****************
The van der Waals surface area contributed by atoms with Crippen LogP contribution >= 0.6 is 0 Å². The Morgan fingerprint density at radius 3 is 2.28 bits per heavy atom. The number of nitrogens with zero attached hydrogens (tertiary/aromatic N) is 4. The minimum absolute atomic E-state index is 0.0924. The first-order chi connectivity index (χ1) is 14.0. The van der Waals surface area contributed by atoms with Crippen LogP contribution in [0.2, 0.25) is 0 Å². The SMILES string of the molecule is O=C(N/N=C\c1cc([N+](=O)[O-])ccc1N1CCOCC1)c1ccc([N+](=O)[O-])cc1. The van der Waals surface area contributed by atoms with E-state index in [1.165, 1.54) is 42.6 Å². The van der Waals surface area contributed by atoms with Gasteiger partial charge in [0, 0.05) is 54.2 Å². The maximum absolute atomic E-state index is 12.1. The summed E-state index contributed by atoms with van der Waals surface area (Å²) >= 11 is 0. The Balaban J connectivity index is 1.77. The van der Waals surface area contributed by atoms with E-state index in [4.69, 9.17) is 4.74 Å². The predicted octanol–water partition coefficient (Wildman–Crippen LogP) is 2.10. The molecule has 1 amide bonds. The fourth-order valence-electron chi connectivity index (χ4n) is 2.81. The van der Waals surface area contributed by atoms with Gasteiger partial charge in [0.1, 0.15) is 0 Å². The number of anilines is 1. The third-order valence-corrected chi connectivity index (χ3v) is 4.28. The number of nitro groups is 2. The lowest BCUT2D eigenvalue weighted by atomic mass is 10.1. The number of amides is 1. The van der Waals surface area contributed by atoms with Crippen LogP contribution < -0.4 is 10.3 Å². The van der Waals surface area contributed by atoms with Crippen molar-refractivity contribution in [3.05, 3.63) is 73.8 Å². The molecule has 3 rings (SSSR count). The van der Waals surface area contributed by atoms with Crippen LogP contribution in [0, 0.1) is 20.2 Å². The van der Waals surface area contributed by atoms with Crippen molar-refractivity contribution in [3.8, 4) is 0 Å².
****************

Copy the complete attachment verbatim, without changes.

The van der Waals surface area contributed by atoms with Crippen LogP contribution >= 0.6 is 0 Å². The Morgan fingerprint density at radius 3 is 2.28 bits per heavy atom. The number of nitrogens with zero attached hydrogens (tertiary/aromatic N) is 4. The minimum absolute atomic E-state index is 0.0924. The first-order chi connectivity index (χ1) is 14.0. The van der Waals surface area contributed by atoms with Crippen LogP contribution in [0.2, 0.25) is 0 Å². The SMILES string of the molecule is O=C(N/N=C\c1cc([N+](=O)[O-])ccc1N1CCOCC1)c1ccc([N+](=O)[O-])cc1. The van der Waals surface area contributed by atoms with E-state index in [1.165, 1.54) is 42.6 Å². The van der Waals surface area contributed by atoms with Gasteiger partial charge in [0, 0.05) is 54.2 Å². The maximum absolute atomic E-state index is 12.1. The summed E-state index contributed by atoms with van der Waals surface area (Å²) >= 11 is 0. The Balaban J connectivity index is 1.77. The van der Waals surface area contributed by atoms with E-state index in [4.69, 9.17) is 4.74 Å². The predicted octanol–water partition coefficient (Wildman–Crippen LogP) is 2.10. The molecule has 1 amide bonds. The fourth-order valence-electron chi connectivity index (χ4n) is 2.81. The van der Waals surface area contributed by atoms with Gasteiger partial charge in [0.1, 0.15) is 0 Å². The number of anilines is 1. The third-order valence-corrected chi connectivity index (χ3v) is 4.28. The number of nitro groups is 2. The lowest BCUT2D eigenvalue weighted by atomic mass is 10.1. The number of amides is 1. The van der Waals surface area contributed by atoms with Crippen LogP contribution < -0.4 is 10.3 Å². The van der Waals surface area contributed by atoms with Crippen molar-refractivity contribution in [3.05, 3.63) is 73.8 Å². The molecule has 3 rings (SSSR count). The van der Waals surface area contributed by atoms with Crippen LogP contribution in [0, 0.1) is 20.2 Å². The van der Waals surface area contributed by atoms with Crippen molar-refractivity contribution in [3.8, 4) is 0 Å².